Market analyst Datamonitor reports consumers are more sceptical than ever when it comes to health claims, with only 44 per cent of UK consumers trusting food and drink health claims. Consumers in Italy, Spain and Sweden were equally unsure of the validity of health claims.
"These findings should be of considerable concern to the industry," commented Daniel Bone, consumer markets analyst at Datamonitor. "Not only does it undermine attempts to develop relationships with consumers, it also hinders the chances of future new product development. In the food, drink and cosmetics industry many of the most exciting innovations will focus on functional food and cosmeceutical products [that] use innovative active ingredients and technologies. When consumers lack trust in everyday product propositions, it will be difficult to generate mass appeal for these products [that] boast more expansive claims."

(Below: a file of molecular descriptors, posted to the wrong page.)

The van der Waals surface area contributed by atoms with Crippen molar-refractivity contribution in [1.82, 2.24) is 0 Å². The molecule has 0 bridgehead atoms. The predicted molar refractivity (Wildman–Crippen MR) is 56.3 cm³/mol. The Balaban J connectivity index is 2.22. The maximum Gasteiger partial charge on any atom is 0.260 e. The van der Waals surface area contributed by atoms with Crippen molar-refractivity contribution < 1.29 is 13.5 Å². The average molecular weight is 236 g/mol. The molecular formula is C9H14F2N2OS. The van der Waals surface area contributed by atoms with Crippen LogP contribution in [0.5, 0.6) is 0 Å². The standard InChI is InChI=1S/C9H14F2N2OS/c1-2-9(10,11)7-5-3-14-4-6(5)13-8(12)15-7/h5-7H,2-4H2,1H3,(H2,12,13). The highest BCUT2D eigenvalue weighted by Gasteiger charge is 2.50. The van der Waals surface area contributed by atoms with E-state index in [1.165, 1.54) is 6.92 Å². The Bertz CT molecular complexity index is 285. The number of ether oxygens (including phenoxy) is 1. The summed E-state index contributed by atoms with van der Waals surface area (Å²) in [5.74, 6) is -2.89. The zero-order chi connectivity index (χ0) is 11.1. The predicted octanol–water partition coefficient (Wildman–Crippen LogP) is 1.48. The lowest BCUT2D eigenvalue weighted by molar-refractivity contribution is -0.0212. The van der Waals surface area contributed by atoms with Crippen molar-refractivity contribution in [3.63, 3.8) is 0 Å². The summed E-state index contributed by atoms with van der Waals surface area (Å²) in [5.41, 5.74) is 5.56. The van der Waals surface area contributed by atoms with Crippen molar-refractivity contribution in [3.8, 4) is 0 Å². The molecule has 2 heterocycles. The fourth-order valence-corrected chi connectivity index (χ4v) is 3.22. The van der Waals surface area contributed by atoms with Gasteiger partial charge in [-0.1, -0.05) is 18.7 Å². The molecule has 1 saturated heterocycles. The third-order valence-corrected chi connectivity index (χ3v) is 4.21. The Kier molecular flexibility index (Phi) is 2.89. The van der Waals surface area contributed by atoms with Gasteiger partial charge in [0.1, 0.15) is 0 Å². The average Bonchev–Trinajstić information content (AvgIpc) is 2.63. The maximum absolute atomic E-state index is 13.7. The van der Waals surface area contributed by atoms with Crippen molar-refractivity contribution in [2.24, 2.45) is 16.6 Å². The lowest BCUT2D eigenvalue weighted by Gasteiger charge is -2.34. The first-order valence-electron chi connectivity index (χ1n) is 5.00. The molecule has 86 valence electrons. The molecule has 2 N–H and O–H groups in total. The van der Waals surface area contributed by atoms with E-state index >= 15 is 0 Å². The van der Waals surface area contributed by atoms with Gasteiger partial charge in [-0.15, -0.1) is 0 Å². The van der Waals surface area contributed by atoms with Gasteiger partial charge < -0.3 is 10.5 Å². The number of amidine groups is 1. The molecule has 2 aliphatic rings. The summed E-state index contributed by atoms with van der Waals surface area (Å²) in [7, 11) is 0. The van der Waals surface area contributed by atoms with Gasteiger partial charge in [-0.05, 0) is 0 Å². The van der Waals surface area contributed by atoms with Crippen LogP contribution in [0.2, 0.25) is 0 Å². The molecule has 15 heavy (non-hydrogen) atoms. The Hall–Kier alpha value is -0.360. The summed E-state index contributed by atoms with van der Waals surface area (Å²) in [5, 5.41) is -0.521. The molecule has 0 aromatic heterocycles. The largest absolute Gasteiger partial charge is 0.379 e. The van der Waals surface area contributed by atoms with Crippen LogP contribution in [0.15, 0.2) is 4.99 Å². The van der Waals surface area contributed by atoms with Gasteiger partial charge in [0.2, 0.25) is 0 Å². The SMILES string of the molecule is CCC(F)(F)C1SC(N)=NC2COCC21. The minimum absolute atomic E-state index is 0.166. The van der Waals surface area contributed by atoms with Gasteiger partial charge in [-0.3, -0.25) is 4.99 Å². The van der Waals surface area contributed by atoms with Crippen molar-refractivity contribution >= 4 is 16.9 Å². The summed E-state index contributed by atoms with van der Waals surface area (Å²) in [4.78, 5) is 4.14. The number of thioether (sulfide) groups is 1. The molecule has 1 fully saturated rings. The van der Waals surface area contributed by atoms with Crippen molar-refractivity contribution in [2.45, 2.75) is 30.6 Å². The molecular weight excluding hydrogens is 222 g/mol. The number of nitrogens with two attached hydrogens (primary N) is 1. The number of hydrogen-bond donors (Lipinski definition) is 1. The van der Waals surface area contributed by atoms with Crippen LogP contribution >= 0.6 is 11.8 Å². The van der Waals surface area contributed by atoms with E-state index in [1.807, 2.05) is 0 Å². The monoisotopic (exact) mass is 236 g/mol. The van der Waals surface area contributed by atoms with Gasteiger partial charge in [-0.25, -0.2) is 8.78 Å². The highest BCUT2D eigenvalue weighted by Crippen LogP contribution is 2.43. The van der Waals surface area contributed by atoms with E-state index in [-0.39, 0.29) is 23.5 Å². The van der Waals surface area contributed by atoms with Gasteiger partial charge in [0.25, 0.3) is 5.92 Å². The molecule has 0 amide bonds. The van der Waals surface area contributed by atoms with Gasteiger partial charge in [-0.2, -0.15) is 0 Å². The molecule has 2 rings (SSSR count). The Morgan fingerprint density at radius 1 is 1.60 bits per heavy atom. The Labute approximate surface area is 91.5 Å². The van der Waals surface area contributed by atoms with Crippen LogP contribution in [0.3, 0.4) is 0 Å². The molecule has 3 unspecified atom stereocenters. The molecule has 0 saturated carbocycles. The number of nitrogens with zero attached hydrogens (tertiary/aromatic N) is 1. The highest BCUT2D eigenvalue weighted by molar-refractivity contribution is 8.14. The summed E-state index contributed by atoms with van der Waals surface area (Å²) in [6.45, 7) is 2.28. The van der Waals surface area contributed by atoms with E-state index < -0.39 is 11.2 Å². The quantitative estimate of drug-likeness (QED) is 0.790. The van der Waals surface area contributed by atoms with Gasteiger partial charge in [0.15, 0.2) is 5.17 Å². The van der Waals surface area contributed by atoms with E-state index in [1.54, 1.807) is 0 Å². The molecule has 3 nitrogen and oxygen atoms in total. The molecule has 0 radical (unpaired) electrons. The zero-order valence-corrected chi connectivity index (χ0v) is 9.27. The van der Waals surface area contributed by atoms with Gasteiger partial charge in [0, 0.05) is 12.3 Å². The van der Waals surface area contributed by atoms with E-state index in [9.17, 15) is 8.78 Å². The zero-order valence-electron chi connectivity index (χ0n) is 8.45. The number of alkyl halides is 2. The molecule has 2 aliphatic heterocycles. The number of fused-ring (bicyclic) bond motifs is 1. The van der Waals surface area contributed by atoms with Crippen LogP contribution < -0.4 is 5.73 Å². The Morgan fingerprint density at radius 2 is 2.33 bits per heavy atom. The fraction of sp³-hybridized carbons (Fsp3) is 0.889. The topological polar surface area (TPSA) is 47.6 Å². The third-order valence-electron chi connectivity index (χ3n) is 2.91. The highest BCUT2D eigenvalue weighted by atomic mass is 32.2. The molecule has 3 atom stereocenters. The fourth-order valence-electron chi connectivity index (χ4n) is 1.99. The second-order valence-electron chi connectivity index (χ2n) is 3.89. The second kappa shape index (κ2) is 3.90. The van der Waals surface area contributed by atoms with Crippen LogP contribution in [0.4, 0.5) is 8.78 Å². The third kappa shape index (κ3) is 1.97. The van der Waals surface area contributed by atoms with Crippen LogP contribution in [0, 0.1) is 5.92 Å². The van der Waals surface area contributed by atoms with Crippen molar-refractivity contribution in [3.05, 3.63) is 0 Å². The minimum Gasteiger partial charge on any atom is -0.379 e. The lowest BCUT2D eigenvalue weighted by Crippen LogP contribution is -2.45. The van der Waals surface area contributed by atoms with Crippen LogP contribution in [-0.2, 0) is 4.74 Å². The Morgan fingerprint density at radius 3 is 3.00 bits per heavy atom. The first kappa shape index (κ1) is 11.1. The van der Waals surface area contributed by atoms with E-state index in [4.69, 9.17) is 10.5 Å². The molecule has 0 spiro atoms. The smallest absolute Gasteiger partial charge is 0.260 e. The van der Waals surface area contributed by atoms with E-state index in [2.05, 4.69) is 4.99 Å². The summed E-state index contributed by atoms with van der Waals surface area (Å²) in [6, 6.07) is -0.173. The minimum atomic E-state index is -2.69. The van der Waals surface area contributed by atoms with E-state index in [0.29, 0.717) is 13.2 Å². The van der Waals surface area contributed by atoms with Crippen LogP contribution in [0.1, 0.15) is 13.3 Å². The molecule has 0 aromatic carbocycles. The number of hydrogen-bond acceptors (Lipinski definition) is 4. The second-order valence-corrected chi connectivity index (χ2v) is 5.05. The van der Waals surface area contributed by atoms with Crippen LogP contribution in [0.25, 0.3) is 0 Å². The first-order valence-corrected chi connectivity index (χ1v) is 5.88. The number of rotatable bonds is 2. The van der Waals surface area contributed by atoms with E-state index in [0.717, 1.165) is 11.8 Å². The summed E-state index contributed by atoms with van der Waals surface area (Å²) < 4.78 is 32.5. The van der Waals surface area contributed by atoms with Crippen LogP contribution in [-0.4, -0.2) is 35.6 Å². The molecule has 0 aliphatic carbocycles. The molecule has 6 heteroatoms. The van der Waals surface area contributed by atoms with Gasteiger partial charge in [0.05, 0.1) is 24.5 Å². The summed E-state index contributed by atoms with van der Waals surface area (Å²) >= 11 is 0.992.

Recommendations of friends and family were gaining in importance, especially in the UK, where 72 per cent of respondents considered the recommendations of family and friends "important" or "very important" when choosing products. Professional endorsement and a company's ethical reputation were important for growing numbers of consumers.
Nearly half of European and US consumers considered the "health advice from associations and professional bodies" to be "very trustworthy." More than half consider "health advice from doctors" to be "very trustworthy."
"Given the extent to which consumers trust experts and professional bodies it is important that manufacturers and retailers build relationships with the trusted 'expert community,'" said Bone.
Other trends include consumers seeking product origins/provenance and choosing more expensive, higher quality variants. "Marketers should seek to place emphasis on these variables to (re)gain the trust of consumers. Transparency with regard to claims and the production process will become increasingly important. Brands which consumers associate with authenticity, heritage, honesty and competence are best placed to succeed," Bone said.